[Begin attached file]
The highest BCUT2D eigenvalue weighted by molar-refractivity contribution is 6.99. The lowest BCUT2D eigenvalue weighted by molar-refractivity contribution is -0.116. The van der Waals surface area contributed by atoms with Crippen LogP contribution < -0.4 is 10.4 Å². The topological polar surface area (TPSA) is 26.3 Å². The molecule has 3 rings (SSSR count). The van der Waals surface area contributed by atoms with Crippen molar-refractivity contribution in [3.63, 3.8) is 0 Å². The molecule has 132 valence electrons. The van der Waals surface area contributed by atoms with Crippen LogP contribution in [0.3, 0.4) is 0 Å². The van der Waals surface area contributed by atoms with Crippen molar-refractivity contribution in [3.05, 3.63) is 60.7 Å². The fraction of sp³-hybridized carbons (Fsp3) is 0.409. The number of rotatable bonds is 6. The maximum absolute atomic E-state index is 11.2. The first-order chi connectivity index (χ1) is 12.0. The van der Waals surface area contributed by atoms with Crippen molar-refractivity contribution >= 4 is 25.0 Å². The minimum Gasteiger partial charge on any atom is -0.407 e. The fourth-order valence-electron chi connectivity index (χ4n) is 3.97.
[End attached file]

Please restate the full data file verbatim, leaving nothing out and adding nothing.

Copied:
The highest BCUT2D eigenvalue weighted by molar-refractivity contribution is 6.99. The lowest BCUT2D eigenvalue weighted by molar-refractivity contribution is -0.116. The van der Waals surface area contributed by atoms with Crippen LogP contribution < -0.4 is 10.4 Å². The topological polar surface area (TPSA) is 26.3 Å². The molecule has 3 rings (SSSR count). The van der Waals surface area contributed by atoms with Crippen molar-refractivity contribution in [3.63, 3.8) is 0 Å². The molecule has 132 valence electrons. The van der Waals surface area contributed by atoms with Crippen LogP contribution in [0.3, 0.4) is 0 Å². The van der Waals surface area contributed by atoms with Crippen molar-refractivity contribution in [3.05, 3.63) is 60.7 Å². The fraction of sp³-hybridized carbons (Fsp3) is 0.409. The number of rotatable bonds is 6. The maximum absolute atomic E-state index is 11.2. The first-order chi connectivity index (χ1) is 12.0. The van der Waals surface area contributed by atoms with Crippen molar-refractivity contribution >= 4 is 25.0 Å². The minimum Gasteiger partial charge on any atom is -0.407 e. The fourth-order valence-electron chi connectivity index (χ4n) is 3.97.